Thursday, August 31, 2017

Yogurt Trends: Clearly Communicating Fruit Content

There’s a growing trend to use glass pots, clear plastic tubs and parfait cups to showcase the clean, simple naturalness of refrigerated yogurt. Glass pots, in particular, are gaining traction in the U.S.

General Mills now offers Oui by Yoplait. This new thick, creamy offering is made using a traditional French recipe and comes in French-made 5-ounce glass pots. It’s made with simple ingredients, such as whole milk, pure cane sugar and real pieces of fruit. It contains no artificial preservatives, no artificial flavors and no colors from artificial sources. Oui by Yoplait is an artisanal yogurt made by pouring ingredients into individual glass pots that set after eight hours, creating a unique texture. It is designed to be spoon cut slowly, not stirred, in order to preserve its satisfyingly thick, subtly sweet, fresh taste.

La Fermiere, a family-owned French yogurt company, has been a part of France’s yogurt scene since 1952. The company has started producing its yogurts in New York for U.S. distribution. The Le Fruit On The Bottom line is a two-layered whole milk yogurt that comes in four varieties. They are: Apple Kiwi, Mango Passion Fruit, Pineapple Coconut and Raspberry Blueberry.

There are a number of others entering the market. They will be featured in the near future as a Daily Dose of Dairy.

Before entering the clear container yogurt segment, it’s important to evaluate your fruit ingredient component to ensure it is visually appealing throughout shelflife. In layered yogurts, this includes maintaining vibrancy as well not bleeding into the white mass. Using artificial colors in the fruit prep typically helps; however, the trend in food colorings is to go natural. This is especially true in simple dairy foods with a healthful halo. The addition of artificial colors can be a deal breaker for some consumers.

Recent research by Lycored compared the use of various naturally sourced colors in fruit-on-the-bottom yogurt. The accelerated shelflife tests evaluated color vibrancy and bleeding. The study compared appearance over one month, with samples containing 100 grams of full-fat Greek yogurt and 40 grams of fruit prep: apricot, lemon, peach or strawberry. Some fruit preps contained natural color, while others contained no color. The samples were all tested in two different stability environments. Both were held at 4 degrees C (39.2 degrees F) for 30 days, with one sample held under light of 2,200 Lux. (Typical retail refrigerators are about 750 Lux.)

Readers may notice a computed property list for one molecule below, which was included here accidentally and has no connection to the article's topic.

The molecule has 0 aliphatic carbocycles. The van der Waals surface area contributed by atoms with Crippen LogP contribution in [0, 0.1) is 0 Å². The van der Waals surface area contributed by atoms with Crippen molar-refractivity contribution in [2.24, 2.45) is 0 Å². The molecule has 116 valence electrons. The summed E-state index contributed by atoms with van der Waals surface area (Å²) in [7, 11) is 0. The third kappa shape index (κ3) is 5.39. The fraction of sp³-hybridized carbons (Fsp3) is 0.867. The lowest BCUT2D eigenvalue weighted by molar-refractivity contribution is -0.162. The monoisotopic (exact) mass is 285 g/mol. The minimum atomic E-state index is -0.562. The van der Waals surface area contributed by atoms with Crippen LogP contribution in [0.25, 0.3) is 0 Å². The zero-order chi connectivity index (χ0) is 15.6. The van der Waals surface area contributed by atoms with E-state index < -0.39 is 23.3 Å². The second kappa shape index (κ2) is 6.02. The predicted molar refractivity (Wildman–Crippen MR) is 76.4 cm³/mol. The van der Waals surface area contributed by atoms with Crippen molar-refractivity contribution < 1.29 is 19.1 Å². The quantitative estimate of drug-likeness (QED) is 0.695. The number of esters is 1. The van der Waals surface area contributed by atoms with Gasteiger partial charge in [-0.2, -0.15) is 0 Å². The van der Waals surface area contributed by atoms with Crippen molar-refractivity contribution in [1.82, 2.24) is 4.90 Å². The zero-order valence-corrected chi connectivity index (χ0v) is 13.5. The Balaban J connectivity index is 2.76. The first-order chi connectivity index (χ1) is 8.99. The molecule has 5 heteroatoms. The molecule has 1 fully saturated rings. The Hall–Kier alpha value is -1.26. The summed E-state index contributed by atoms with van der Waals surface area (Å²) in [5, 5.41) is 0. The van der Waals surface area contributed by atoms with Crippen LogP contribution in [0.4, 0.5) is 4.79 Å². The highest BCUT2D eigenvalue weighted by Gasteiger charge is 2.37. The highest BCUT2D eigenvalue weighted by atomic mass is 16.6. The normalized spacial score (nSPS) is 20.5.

In the yogurt containing lemon prep, there was significant fade and migration in the sample colored with paprika as compared to the sample colored with a beta-carotene clear emulsion. The fade in the paprika sample was intensified under light conditions.

In the strawberry samples, there was severe migration from the carmine-based colorant, compared to the samples colored with tomato-sourced lycopene. This was the case even in the samples containing pectin. There was also significant fade and distortion in the sample containing fruit prep with no added color.

Similar stability was observed in the beta-carotene-colored fruit preps used in the apricot and peach samples. As expected, fade intensified under light conditions.

The company also assessed the stability of natural colors under the stronger and longer heat process of scaled industrial production. In each of the samples, the colors remained stable at 95 degrees C (203 degrees F) when held at that temperature for more than 30 minutes.

Beta-carotene can be tailored to achieve multiple fruit shades for lemon, pineapple, apricot, peach and mango. Lycopene delivers red shades for authentic strawberry and raspberry fruits that maintain their vivid hue and do not fade to purple when blended into yogurt. Both are process stable and stable to the ultraviolet light of retail refrigerators.

“Manufacturers who make the switch from artificial to natural colors reap the rewards,” says Christiane Lippert, head of marketing-food, Lycored. “When 506 health-conscious consumers were asked ‘Would you be willing to pay more for a product with natural flavorings and colors?’ almost nine in 10 said they would. On average they said they would pay up to 47% more.”

Friday, August 25, 2017

Milk and Dairy Beverage Flavor Trends

photo source: Midwest Dairy Association

Go ahead, grab yourself a cold one. Make it a nice chilled, flavored dairy beverage.

From milk to kefir to fruit smoothies, flavorful dairy beverages are growing in popularity and yes, selling in the marketplace.

On the same note, plant-based dairy alternatives are rolling out in droves. But here’s the deal, most are competing in white milk space, not the flavored dairy beverage sector.

I hear the frustration from milk processors. In a previous post on the topic of the premiumization of flavored milk, I received the comment: “Plant-based alternative beverages are the rage. Millenials are moving away from cows milk at an unprecedented rate.”

This is the case because the dairy industry is allowing it. Get loud, wake up and make dairy exciting again. Those companies that are creative with flavors, forms and packaging are not complaining. It pays off.

Here’s a personal story on why I believe investing in milk and dairy beverages makes sense.

This summer I have been volunteering at Lincoln Park Zoo’s Farm in the Zoo. Lincoln Park Zoo in Chicago is one of three large urban zoos in the country that is free 365-days a year. That’s possible through volunteers, donations, fundraising, etc. I chose to work in the farm to gain inspiration for my writing and to “hear” what moms, dads, grandparents, teens and children of all ages and backgrounds think about the food they get from the farm. I give presentations on cow milking and help guests feed the cows afterward. There’s an interactive demonstration where I teach guests how cows have one stomach with four chambers. They always walk away knowing that the only milk that comes from the cow is white and packed with essential nutrients.